How do we see the world? The ties between us, the meaning of things, the feelings and attitudes we’re extending toward one another and the very act of existence can be such a mystery at times. We’re here, with our thoughts and the ability to communicate them, yet how clear are we on the “what we’re doing and why” of life?
I suppose in our thoughts we relate ourselves to the world around us? Very quickly, we begin piecing together what things mean and how to interact with them – people, animals, nature, words, stories, environments. We’re looking at the world, testing the boundaries, and deciding how we’re going to live in relation to it all (Notes One). It’s the stuff of youth, of education and of culture.
Through our words and gestures, we’re surely conveying these fundamental ideas we have about life: the value of others, ways we might act, and what’s acceptable in terms of kindness. How we are in the world is, in a way, a picture of all we’ve learnt to believe about it. Our understanding is perhaps this frame through which we interpret and respond to things.
So, what is that meaning? What ideas do we have about how things should be and how we might best respond to help shape things in healthy and constructive ways? I mean, if our choices – our words, gestures and actions – impact the realities around us, then how we’re responding must forever be reshaping our social world, in particular. How are we using this power we all have? The power to affirm or negate.
It seems that, in looking at things, we have the choice to recognise or ignore whatever it might be. As if the whole of our world passes before us while we’re choosing which things we like, want, appreciate or understand. Each person, effectively, being this point of acceptance or rejection as we’re making our way through life.
Which is just interesting: that we change the world through our responses. And, clearly, we all have many ideas in mind as to “how things should be”. We’re pretty well-trained in the arts of judgement, criticism, labelling, diagnosis and advice – perpetually deconstructing and setting things straight within the confines of our own mind (Notes Two).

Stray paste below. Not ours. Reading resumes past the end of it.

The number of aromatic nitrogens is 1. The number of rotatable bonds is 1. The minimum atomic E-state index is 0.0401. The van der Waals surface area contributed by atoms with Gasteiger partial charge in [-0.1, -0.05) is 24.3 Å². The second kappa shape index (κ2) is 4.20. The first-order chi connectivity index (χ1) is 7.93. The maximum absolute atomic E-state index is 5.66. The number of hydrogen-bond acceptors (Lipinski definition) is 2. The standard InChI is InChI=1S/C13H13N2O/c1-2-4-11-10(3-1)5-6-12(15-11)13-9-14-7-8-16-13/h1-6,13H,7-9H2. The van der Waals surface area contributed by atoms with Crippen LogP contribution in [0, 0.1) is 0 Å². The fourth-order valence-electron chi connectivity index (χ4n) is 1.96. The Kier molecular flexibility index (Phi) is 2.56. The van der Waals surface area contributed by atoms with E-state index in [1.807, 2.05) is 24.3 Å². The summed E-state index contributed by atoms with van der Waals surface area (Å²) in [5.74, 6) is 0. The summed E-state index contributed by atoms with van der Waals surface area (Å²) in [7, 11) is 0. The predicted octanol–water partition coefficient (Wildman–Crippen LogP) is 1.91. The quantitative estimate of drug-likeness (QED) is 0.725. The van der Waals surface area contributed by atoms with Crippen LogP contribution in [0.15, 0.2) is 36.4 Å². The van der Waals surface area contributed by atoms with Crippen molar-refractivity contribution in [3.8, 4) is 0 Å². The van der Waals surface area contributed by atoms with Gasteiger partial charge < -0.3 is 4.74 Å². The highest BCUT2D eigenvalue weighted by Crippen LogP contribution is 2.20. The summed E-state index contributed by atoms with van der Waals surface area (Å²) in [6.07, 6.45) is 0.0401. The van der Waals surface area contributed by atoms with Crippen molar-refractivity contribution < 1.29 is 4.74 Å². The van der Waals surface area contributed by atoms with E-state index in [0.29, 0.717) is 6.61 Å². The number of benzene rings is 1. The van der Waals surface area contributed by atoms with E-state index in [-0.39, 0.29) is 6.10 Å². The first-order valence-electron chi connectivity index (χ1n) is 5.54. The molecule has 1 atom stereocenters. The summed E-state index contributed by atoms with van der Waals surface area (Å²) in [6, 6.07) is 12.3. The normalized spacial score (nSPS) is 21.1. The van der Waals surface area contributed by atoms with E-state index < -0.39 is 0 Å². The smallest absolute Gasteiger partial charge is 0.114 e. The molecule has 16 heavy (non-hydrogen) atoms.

Do we, then, go through life evaluating other people? Choosing only to reflect that which we know enough to appreciate, affirm or accept (Notes Three). Like selective mirrors, only responding with recognition to that which we personally want to create. Of course, that would mean we’re limited by our own understanding: only reflecting what we already know.
It’s a train of thought that’s reminding me of Goethe’s ideas around meeting people, “when we treat him as if he already were what he potentially could be, we make him what he should be”. Written in quite different times, it’s still raising this question of social conditioning – how well are we understanding reality, potential, and what we can hope to achieve by way of our responses?
Notes and References:
Note 1: Complication of being human
Note 1: Knowledge, capacity & understanding
Note 1: Culture as what we relate to
Note 1: The struggle with being alive
Note 1: What you’re left with
Note 2: Pick a side, any side
Note 2: What are our moral judgements?
Note 2: Do we know what stands before us?
Note 3: Mirrors we offer one another
Note 3: Conversation as revelation
Note 3: Seeing, knowing and loving
Note 3: Invisible ties
Note 3: Humans, judgement & shutting down
Somewhat related to all this is Doing the right thing, we erase consequences.